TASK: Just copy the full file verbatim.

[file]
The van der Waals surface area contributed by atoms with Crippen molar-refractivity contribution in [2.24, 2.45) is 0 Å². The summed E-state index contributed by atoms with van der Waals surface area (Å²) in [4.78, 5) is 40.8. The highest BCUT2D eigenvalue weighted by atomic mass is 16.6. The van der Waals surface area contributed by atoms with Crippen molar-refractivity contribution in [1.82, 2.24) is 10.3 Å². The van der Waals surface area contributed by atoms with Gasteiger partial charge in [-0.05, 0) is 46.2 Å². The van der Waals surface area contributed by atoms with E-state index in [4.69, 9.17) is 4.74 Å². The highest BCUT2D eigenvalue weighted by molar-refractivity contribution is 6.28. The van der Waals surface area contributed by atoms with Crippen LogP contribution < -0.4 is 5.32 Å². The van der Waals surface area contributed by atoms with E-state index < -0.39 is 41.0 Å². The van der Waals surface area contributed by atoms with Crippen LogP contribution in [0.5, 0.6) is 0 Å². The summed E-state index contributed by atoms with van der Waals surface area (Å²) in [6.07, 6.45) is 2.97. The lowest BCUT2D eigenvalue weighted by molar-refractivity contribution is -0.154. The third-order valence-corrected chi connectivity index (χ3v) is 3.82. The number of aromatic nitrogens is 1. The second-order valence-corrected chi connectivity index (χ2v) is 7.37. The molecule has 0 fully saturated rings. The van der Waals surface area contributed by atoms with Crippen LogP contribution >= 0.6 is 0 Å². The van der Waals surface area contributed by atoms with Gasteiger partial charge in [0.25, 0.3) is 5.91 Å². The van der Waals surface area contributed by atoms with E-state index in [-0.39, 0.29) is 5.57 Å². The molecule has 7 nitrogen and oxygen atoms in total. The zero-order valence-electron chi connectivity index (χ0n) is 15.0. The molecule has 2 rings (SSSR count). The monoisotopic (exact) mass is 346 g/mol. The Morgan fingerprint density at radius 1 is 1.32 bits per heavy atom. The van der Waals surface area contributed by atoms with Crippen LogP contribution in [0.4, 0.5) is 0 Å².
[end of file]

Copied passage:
The van der Waals surface area contributed by atoms with Crippen molar-refractivity contribution in [2.24, 2.45) is 0 Å². The summed E-state index contributed by atoms with van der Waals surface area (Å²) in [4.78, 5) is 40.8. The highest BCUT2D eigenvalue weighted by atomic mass is 16.6. The van der Waals surface area contributed by atoms with Crippen molar-refractivity contribution in [1.82, 2.24) is 10.3 Å². The van der Waals surface area contributed by atoms with Gasteiger partial charge in [-0.05, 0) is 46.2 Å². The van der Waals surface area contributed by atoms with E-state index in [4.69, 9.17) is 4.74 Å². The highest BCUT2D eigenvalue weighted by molar-refractivity contribution is 6.28. The van der Waals surface area contributed by atoms with Crippen LogP contribution < -0.4 is 5.32 Å². The van der Waals surface area contributed by atoms with E-state index < -0.39 is 41.0 Å². The van der Waals surface area contributed by atoms with Crippen LogP contribution in [0.5, 0.6) is 0 Å². The summed E-state index contributed by atoms with van der Waals surface area (Å²) in [6.07, 6.45) is 2.97. The lowest BCUT2D eigenvalue weighted by molar-refractivity contribution is -0.154. The third-order valence-corrected chi connectivity index (χ3v) is 3.82. The number of aromatic nitrogens is 1. The second-order valence-corrected chi connectivity index (χ2v) is 7.37. The molecule has 0 fully saturated rings. The van der Waals surface area contributed by atoms with Crippen LogP contribution >= 0.6 is 0 Å². The van der Waals surface area contributed by atoms with Gasteiger partial charge in [0.25, 0.3) is 5.91 Å². The van der Waals surface area contributed by atoms with E-state index in [-0.39, 0.29) is 5.57 Å². The molecule has 7 nitrogen and oxygen atoms in total. The zero-order valence-electron chi connectivity index (χ0n) is 15.0. The molecule has 2 rings (SSSR count). The monoisotopic (exact) mass is 346 g/mol. The Morgan fingerprint density at radius 1 is 1.32 bits per heavy atom. The van der Waals surface area contributed by atoms with Crippen LogP contribution in [0.4, 0.5) is 0 Å².